The NASEM committee had little to no expertise in compounded hormones

The lack of practical experience raises serious questions


The NASEM committee consisted of individuals, with two exceptions, who come from academia. Only one member of the committee was currently treating patients. No one is an active prescriber or a pharmacist with patient-facing experience, let alone with experience compounding hormones. 

Certainly, the members of the committee are experts in their field. But no one on the committee has first-hand experience with compounded hormones as a practicing medical professional. 

In short, the FDA asked the committee to develop recommendations on a topic about which it knew little. 

To make matters worse, a number of people serving on the committee were affiliated with organizations that may have added significant bias to the entire process.

Based on a review of documents acquired by the law firm Reed Smith through a Freedom of Information Act request — it is clear that the FDA sought to guarantee the committee reached desired conclusions by ensuring that its proxy, a recently retired executive of the FDA and lead on pharmaceutical compounding, was deeply involved in the development of the committee's report. This former executive declined to serve as a member of the committee because of an existing conflict of interest, but still served on the review team and heavily influenced the final recommendations.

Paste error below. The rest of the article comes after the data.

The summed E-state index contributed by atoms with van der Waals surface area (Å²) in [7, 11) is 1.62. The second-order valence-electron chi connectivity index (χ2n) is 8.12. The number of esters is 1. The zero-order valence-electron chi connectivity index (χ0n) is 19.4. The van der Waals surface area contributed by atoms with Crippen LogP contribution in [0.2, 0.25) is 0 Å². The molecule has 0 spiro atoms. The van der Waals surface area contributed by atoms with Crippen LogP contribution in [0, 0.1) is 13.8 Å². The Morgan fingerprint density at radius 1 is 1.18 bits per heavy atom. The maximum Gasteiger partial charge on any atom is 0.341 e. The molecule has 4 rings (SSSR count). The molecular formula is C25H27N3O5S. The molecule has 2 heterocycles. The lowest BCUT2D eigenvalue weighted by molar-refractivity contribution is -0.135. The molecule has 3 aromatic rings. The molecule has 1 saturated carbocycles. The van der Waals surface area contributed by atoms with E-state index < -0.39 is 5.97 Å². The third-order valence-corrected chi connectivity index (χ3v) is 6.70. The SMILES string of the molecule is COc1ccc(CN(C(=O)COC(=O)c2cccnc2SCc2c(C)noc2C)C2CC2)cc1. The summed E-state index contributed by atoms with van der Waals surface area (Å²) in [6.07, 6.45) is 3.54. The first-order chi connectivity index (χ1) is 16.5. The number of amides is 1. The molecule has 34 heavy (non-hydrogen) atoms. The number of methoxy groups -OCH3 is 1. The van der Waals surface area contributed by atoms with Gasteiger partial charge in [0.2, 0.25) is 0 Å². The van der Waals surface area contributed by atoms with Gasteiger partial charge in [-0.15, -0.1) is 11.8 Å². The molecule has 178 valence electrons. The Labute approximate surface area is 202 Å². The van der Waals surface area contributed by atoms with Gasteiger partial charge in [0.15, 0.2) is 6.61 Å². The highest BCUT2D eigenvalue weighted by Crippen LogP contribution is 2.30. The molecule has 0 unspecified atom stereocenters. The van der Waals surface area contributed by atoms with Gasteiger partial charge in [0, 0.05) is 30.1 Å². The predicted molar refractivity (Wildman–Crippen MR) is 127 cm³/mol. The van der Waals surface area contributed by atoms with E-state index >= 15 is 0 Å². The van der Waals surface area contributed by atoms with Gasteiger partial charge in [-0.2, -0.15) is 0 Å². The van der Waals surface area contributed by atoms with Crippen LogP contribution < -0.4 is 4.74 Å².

This former executive's bias against compounding was long established before the NASEM committee was tasked with investigating compounded hormones. One commenter on an opinion piece written by the former FDA official stated it simply: ... the author "sounds an awful like a lobbyist for drug companies."

For the FDA, the executive's conflicts of interest and known bias weren't a detriment, but a benefit.



Source Material

The foundation of this website is an independent analysis of the original NASEM report, The Panel Put Policy-Making  Before Patient Need, written and published by The Berkeley Research Group. You can download the analysis here. 


Hear their stories, in their own words. Protect their access to compounded hormones.

On this page, we can only touch on the data that demonstrates the importance of compounded hormones to the lives of millions of women in this country. While the decision to take this vital therapy from patients and physicians might be profitable for the big pharmaceutical companies, it will be disastrous for the millions of patients that those same pharmaceutical companies cannot serve!

We encourage the appropriate committees in both the House and Senate to hold hearings on this critical issue.

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Explore our interactive map that demonstrates the importance of compounded hormones to patients all across the country. Filter these first-hand accounts by state to see just how vital compounded hormones are.

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